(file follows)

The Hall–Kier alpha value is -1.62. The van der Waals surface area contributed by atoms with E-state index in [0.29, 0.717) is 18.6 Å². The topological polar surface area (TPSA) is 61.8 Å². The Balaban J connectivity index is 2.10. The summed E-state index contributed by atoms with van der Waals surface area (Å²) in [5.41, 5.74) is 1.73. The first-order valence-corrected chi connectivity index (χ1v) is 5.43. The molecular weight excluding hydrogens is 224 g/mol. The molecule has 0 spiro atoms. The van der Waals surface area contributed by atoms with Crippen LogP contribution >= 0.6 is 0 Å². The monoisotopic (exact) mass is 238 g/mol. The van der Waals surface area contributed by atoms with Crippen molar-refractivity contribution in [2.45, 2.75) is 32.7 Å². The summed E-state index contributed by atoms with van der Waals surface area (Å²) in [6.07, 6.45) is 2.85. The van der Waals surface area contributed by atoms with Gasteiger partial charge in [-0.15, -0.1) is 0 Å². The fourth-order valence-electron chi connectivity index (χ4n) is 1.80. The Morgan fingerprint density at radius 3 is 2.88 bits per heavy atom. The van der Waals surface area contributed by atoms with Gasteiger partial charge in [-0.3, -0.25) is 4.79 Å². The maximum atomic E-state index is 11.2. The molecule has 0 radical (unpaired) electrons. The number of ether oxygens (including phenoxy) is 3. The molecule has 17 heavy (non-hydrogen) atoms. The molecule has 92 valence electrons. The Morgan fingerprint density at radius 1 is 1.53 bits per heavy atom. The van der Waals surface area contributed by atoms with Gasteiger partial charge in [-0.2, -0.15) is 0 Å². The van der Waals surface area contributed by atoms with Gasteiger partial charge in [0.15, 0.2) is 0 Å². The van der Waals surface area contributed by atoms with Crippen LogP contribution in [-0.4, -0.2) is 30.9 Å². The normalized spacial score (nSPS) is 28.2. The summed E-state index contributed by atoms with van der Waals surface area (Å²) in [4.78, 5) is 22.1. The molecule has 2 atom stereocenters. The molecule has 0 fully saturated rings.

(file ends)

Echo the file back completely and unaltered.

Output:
The Hall–Kier alpha value is -1.62. The van der Waals surface area contributed by atoms with E-state index in [0.29, 0.717) is 18.6 Å². The topological polar surface area (TPSA) is 61.8 Å². The Balaban J connectivity index is 2.10. The summed E-state index contributed by atoms with van der Waals surface area (Å²) in [5.41, 5.74) is 1.73. The first-order valence-corrected chi connectivity index (χ1v) is 5.43. The molecular weight excluding hydrogens is 224 g/mol. The molecule has 0 spiro atoms. The van der Waals surface area contributed by atoms with Crippen LogP contribution >= 0.6 is 0 Å². The monoisotopic (exact) mass is 238 g/mol. The van der Waals surface area contributed by atoms with Crippen molar-refractivity contribution in [2.45, 2.75) is 32.7 Å². The summed E-state index contributed by atoms with van der Waals surface area (Å²) in [6.07, 6.45) is 2.85. The van der Waals surface area contributed by atoms with Gasteiger partial charge in [-0.15, -0.1) is 0 Å². The fourth-order valence-electron chi connectivity index (χ4n) is 1.80. The Morgan fingerprint density at radius 3 is 2.88 bits per heavy atom. The van der Waals surface area contributed by atoms with Gasteiger partial charge in [-0.3, -0.25) is 4.79 Å². The maximum atomic E-state index is 11.2. The molecule has 0 radical (unpaired) electrons. The number of ether oxygens (including phenoxy) is 3. The molecule has 17 heavy (non-hydrogen) atoms. The molecule has 92 valence electrons. The Morgan fingerprint density at radius 1 is 1.53 bits per heavy atom. The van der Waals surface area contributed by atoms with Gasteiger partial charge in [-0.2, -0.15) is 0 Å². The van der Waals surface area contributed by atoms with Gasteiger partial charge in [0.15, 0.2) is 0 Å². The van der Waals surface area contributed by atoms with Crippen LogP contribution in [-0.4, -0.2) is 30.9 Å². The normalized spacial score (nSPS) is 28.2. The summed E-state index contributed by atoms with van der Waals surface area (Å²) in [4.78, 5) is 22.1. The molecule has 2 atom stereocenters. The molecule has 0 fully saturated rings.